Downgrading Tiffany & Co. to Avoid
Tiffany & Co. (TIF ): Downgrades to 2 STARS (avoid) from 3 STARS (hold)
Analyst: Thomas Graves, D. Milton
The luxury jeweler posted Q2 EPS of $0.24 vs. $0.26, in line with estimates. U.S. comp-store sales fell 4%, against strong year-ago growth. The company's EPS guidance for the rest of fiscal 2002 (Jan.) is not especially encouraging. S&P is lowering the fiscal 2002 EPS estimate to $1.29, from $1.34 and is reducing fiscal 2003's to $1.45, from $1.54. S&P still thinks Tiffany has a good business with an excellent brand, but doesn't see an EPS outlook favorable enough to generate much near-term enthusiasm among investors. The shares are amply valued at 25 times the fiscal 2002 EPS estimate, and 22 times the fiscal 2002 estimate. Lincare Holdings (LNCR ): Downgrades to 3 STARS (hold) from 5 STARS (buy)
Analyst: Robert Gold
Shares have given up the bulk of 2001 gains in recent weeks, most likely on uncertainties about Medicare 2002 oxygen reimbursement rates. S&P believes that near-term valuation expansion is unlikely, pending resolution of that issue, and that any decision not to grant a CPI-related oxygen increase could result in a modest revision to Lincare's 2002 EPS estimate. For now, S&P is leaving the 2001 estimate at $1.33, with 2002 at $1.60. But S&P believes cost pressures that are building within Medicare could adversely impact home-health companies. S&P would take a wait-and-see approach to Lincare. Charles Schwab (SCH ): Maintains 3 STARS (hold)
Analyst: Robert McMillan
Press reports say the discount brokerage is in talks to acquire Los Angeles-based brokerage firm Jefferies Group for more than $1 billion, citing unnamed sources. S&P would view such an acquisition positively, since it would allow Schwab to reduce its reliance on volatile commission and trading revenue, and enhance institutional trading business. Given the still-volatile nature of the stock market and declines in year over year trading volume at Schwab for several months in a row, S&P still expects shares to perform in line with the market.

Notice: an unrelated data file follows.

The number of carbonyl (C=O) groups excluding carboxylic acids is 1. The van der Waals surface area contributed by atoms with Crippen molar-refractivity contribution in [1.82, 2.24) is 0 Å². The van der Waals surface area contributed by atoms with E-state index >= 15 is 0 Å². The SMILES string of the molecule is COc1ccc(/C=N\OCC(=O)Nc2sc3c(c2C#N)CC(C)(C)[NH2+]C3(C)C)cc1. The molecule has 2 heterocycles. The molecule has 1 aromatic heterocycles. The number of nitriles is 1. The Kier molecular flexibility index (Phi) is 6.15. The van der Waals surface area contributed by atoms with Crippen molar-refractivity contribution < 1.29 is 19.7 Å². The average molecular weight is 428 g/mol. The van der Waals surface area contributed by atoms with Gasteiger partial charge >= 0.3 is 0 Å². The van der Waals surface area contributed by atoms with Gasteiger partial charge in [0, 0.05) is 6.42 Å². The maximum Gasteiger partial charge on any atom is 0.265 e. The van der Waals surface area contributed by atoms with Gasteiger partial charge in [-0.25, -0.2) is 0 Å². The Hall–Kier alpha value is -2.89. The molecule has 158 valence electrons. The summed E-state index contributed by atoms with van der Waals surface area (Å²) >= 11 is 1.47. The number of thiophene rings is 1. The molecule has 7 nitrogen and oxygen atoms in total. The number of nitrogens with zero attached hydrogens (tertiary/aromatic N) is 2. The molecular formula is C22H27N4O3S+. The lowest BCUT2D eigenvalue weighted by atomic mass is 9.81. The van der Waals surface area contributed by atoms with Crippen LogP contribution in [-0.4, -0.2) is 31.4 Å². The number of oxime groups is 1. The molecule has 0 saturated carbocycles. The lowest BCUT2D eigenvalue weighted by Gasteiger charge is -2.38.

Hormel Foods (HRL ): Downgrades to 3 STARS (hold) from 4 STARS (accumulate)
Analyst: Richard Joy
The maker of Spam and canned foods posted July-quarter EPS of $0.24 vs. $0.21, $0.02 below expectations. Sales were up 17% on acquisitions and rise in sales of value-added products. Grocery and turkey operations are doing well, but foodservice business is being hurt by the slowing economy. Margins were penalized by higher than anticipated pork costs. The integration of recent acquisitions is going well, and should help offset cost pressures. Given the momentum in core products and Hormel's new value-added offerings and efforts to reduce commodity exposure, the company is worth holding at 16 times S&P's fiscal 2002 (Oct.) EPS estimate of $1.55.
Zimmer Holdings (ZMH ): Initiates with hold opinion
Analyst: Robert Gold
Zimmer is a recent spin-off from Bristol-Myers Squibb and is a pure play in orthopedic devices. The bulk of sales (75%) lie in the reconstructive area, which will remain principal the revenue growth driver given its non-exposure to the dynamic spinal segment. The lack of spinal presence may restrict valuation vs. some peers, but solid reconstructive trends should allow for 9%-11% revenue growth, and 11%-13% EPS growth over the next three years. S&P sees $0.95 2001 EPS on $1.15 billion revenue and $1.05 2002 EPS on $1.25 billion revenues. At 27 times the 2002 EPS estimate and 4.3 times 2002 sales, Zimmer is fully priced relative to peers.
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